After teasing it earlier this week, Samsung has revealed the details of the ISOCELL JN1, a 1/2.76-inch (6.5mm) 50MP smartphone camera sensor that appears to have the smallest pixels in the industry, at least as far as mass-produced image sensors are concerned, at just 0.64μm.
Samsung says it opted for smaller pixels to shrink the size of the sensor to make it more versatile for device manufacturers. Specifically, Samsung says the sensor should reduce the size of camera modules by up to 10% and will work for front-facing, telephoto, ultra-wide and other camera modules inside mobile devices.
Aside from the small pixels, the ISOCELL JN1 uses other Samsung technologies introduced in previous sensors. First up is an enhanced version of its ISOCELL 2.0 in the JN1, which it claims improves ISO sensitivity performance by up to 16%. Samsung has also added its second-generation phase-detection autofocus tech it calls ‘Double Super PDAF.’ Samsung says this new iteration has twice the density of phase-detection pixels, which offers the same AF speed in up to 60% lower light compared to the original Super PDAF technology.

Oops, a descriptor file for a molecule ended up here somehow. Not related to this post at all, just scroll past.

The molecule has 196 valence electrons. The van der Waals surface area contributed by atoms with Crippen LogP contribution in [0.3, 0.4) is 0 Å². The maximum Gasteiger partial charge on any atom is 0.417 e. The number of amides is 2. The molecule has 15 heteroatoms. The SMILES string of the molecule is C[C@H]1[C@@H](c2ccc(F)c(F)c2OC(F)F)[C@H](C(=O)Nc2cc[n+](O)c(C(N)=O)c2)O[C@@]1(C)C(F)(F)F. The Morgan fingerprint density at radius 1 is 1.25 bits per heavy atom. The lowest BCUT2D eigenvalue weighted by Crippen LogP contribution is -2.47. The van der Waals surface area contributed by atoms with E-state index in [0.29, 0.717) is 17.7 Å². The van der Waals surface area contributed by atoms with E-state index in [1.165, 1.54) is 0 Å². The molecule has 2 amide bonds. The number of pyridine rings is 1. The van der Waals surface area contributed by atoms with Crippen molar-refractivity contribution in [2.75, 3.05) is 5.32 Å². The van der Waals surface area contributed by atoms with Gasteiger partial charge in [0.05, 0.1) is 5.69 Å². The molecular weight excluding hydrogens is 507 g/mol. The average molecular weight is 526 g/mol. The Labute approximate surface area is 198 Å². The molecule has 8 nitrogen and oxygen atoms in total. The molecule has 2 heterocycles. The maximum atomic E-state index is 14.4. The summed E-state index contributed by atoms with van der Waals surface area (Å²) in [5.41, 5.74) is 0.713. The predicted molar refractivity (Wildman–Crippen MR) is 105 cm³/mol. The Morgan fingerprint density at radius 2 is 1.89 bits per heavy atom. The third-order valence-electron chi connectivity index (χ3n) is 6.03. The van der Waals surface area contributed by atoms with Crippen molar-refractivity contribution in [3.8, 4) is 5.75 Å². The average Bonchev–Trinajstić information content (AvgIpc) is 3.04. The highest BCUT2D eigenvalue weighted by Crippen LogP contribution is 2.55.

Other technologies inside the JN1 include Samsung’s Tetracell pixel-binning technology and Smart-ISO. In addition to 50MP stills, the JN1 can capture 4K video at up to 60 frames per second (fps) or Full HD (1080) video at up to 240 fps.
Samsung hasn’t revealed any device manufacturers it’s in talks with to use the new ISOCELL JN1 sensor, nor when we can expect to first see it in consumer devices but does note it’s ‘currently in mass production.’
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